China renovates buildings to save energy

13:18, October 23, 2010      

Email | Print | Subscribe | Comments | Forum 

The heating supply in Changchun, capital of northeast China's Jilin Province, will not come on until Oct. 28, but the outdoor temperature has already dropped to below zero at night.

The temperature inside Li Guiling's house was 14 degrees Celsius on Friday, warmer than before a government-funded renovation on the building was done.

"The indoor temperature would rarely reach 16 degrees Celsius in the past, even when the heating was on," she said.

Millions of other Chinese living in communities where houses were built before the 1990s still suffer through the cold winters as their houses are not well insulated.

Zhang Wenhai, an energy efficiency expert with the Jilin Provincial Society of Earthwork Construction, said nationwide, 40 billion square meters of buildings need to be renovated to save energy and make homes warmer.

The Chinese government introduced a program in 2006 which aims to renovate 150 million square meters of buildings in north China by the end of this year.

As a result of the program, Li's house was renovated this year.

"A 6-cm thick wall board was affixed on the outside walls of the building and workers also replaced aluminum alloy windows with plastic steel windows for us," said the elderly lady.

Gong Wenyi, general manager of Jilin Tongxin Heating Group, said 60 percent of buildings in the province still needed such renovations to improve energy efficiency.

"Residents have repeatedly complained that the heating was not enough to keep their houses warm," he said.

He said so far the renovations were effective. In a pilot program completed last year, the indoor temperature rose from 16 degrees Celsius to 20 degrees on average.

"Such renovations of the aged buildings can contribute a lot to energy saving and emission reductions," he said.

In Harbin, capital of northeast Heilongjiang Province, the energy efficiency renovations on 20 downtown apartment blocks has -- aside from saving energy -- given the city a facelift.

"The concrete-covered building walls have been turned into European-style white and pink ones with spires at the top. It is very beautiful," said Li San, a local fruit peddler.

Making people pay for their heating costs on a metered basis is another way China is increasing energy efficiency. This is a radical change for China as only since 2004 have people had to pay for their heating, before that the government totally subsidized the cost.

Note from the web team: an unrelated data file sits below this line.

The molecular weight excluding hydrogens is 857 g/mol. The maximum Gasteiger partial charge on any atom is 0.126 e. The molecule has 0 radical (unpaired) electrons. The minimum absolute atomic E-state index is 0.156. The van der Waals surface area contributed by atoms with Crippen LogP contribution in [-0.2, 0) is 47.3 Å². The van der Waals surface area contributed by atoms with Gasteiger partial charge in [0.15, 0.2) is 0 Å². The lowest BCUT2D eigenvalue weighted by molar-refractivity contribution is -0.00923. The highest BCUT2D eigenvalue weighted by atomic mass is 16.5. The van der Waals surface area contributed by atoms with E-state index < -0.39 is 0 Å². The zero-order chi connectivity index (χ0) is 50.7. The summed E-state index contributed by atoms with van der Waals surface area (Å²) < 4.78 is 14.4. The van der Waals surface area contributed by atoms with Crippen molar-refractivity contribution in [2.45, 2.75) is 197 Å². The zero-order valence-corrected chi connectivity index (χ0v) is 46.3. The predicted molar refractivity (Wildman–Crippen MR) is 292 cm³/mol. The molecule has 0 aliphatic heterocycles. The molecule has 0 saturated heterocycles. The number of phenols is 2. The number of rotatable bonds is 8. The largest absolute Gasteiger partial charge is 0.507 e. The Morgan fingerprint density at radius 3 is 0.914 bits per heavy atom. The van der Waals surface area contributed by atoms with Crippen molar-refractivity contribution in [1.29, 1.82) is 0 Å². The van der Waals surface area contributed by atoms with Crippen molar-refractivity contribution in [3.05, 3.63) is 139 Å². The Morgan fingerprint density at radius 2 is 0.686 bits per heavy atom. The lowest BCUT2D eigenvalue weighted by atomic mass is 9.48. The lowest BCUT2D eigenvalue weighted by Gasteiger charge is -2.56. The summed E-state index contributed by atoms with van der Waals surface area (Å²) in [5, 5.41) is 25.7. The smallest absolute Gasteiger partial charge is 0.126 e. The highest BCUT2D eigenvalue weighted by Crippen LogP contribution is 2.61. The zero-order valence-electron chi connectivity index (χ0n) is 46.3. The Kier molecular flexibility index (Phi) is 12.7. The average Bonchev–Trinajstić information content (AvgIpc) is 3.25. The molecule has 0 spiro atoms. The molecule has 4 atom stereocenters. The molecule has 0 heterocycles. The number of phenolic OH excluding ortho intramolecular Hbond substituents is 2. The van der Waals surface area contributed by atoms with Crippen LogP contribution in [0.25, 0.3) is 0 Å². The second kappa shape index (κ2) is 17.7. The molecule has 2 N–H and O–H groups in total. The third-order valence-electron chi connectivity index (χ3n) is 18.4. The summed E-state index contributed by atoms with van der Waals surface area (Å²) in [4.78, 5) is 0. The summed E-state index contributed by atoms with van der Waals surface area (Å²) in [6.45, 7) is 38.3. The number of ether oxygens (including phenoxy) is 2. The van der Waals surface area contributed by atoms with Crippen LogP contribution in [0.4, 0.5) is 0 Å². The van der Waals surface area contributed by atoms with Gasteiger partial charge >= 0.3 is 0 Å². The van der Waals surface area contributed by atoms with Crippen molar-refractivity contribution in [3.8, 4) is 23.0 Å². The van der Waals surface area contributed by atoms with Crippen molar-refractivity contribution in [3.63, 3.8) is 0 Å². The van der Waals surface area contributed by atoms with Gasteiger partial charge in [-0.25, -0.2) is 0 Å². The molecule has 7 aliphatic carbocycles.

From 2006, residents in several big cities must pay to keep their homes warm on a metered basis. However, still most people in China are charged for their heating based on floor space, not energy consumption.

This may change in the future as charging for heating according to usage is proving a good way of cutting energy consumption.

In Taiyuan, capital of north China's coal-rich Shanxi Province, 80 households in a community for hospital workers tested the metered-based heating system last year. Each household spent 25 percent less on heating than they did before.

"We can turn off the heating, when nobody is at home. The newly-installed heating control also enables us to control the temperature in different rooms," said Dong Yali, one of the residents.

The city government has aimed to extend the reform to the whole city by 2011.

Source: Xinhua

(Editor:张心意)

  • Do you have anything to say?

双语词典
dictionary

  
Special Coverage
  • Premier Wen Jiabao visits Hungary, Britain, Germany
  • From drought to floods
Major headlines
Editor's Pick
  • Chinese Navy soldiers hold an evening party marking the upcoming 62nd National Day aboard Chinese Navy hospital ship "Peace Ark" in the Pacific on Sept. 28, 2011. The Chinese National Day falls on Oct. 1. (Xinhua/Zha Chunming)
  • Photo taken on Sept. 30, 2011 shows the crowd at the plaza of Beijing Railway Station in Beijing, capital of China. The railway transportation witnessed a travel peak with the approach of the seven-day National Day holidays on Friday. (Xinhua)
  • A man wearing high-heel shoes takes part in the 3rd annual Walk a Mile in Her Shoes, an event when men literally walk in women's shoes to raise awareness about ending violence against women, at Yonge-Dundas Square in Toronto, Canada, Sept. 29, 2011. (Xinhua/Zou Zheng)
  • Photo taken on Sept. 29, 2011 shows a cargo ship in danger on the sea near Zhuhai City, south China's Guangdong Province. Cargo ship Fangzhou 6 of Qingzhou of southwest China's Guangxi Zhuang Autonomous Region lost control after water stormed into its cabin due to Typhoon Nesat on the sea near Zhuhai Thursday, leaving 12 crew members in danger. Rescuers rushed to the ship and saved them by using a helicopter. (Xinhua)
  • Actress Gong Li poses for L'Officiel Magazine. (Xinhua Photo)
  • Demonstrators from the Occupy Wall Street campaign hold placards as they march in the financial district of New York September 29, 2011. After hundreds of protesters were denied access to some areas outside the New York Stock Exchange on September 17, demonstrators set up a rag-tag camp three blocks away. Zuccotti Park is a campground festooned with placards and anti-Wall Street slogans. The group is adding complaints of excessive police force against protesters and police treatment of ethnic minorities and Muslims to its grievances list, which includes bank bailouts, foreclosures and high unemployment. (Xinhua/Reuters Photo)
Hot Forum Discussion